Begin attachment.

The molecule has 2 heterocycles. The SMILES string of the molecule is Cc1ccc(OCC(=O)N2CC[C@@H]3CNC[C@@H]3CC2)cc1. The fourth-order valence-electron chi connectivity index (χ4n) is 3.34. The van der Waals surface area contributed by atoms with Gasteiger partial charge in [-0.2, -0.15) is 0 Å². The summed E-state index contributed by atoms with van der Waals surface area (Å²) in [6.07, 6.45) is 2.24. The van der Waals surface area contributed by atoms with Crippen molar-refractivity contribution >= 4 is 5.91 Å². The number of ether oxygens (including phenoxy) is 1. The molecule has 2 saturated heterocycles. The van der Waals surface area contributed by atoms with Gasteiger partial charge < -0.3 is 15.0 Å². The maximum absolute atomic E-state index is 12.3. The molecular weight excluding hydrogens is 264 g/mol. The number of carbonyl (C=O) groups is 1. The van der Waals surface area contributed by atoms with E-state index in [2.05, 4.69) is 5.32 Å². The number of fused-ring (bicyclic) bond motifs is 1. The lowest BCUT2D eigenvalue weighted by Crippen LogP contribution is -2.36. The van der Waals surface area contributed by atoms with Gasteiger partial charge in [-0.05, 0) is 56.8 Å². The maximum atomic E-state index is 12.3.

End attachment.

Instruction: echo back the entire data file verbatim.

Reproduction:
The molecule has 2 heterocycles. The SMILES string of the molecule is Cc1ccc(OCC(=O)N2CC[C@@H]3CNC[C@@H]3CC2)cc1. The fourth-order valence-electron chi connectivity index (χ4n) is 3.34. The van der Waals surface area contributed by atoms with Gasteiger partial charge in [-0.2, -0.15) is 0 Å². The summed E-state index contributed by atoms with van der Waals surface area (Å²) in [6.07, 6.45) is 2.24. The van der Waals surface area contributed by atoms with Crippen molar-refractivity contribution >= 4 is 5.91 Å². The number of ether oxygens (including phenoxy) is 1. The molecule has 2 saturated heterocycles. The van der Waals surface area contributed by atoms with Gasteiger partial charge < -0.3 is 15.0 Å². The maximum absolute atomic E-state index is 12.3. The molecular weight excluding hydrogens is 264 g/mol. The number of carbonyl (C=O) groups is 1. The van der Waals surface area contributed by atoms with E-state index in [2.05, 4.69) is 5.32 Å². The number of fused-ring (bicyclic) bond motifs is 1. The lowest BCUT2D eigenvalue weighted by Crippen LogP contribution is -2.36. The van der Waals surface area contributed by atoms with Gasteiger partial charge in [-0.05, 0) is 56.8 Å². The maximum atomic E-state index is 12.3.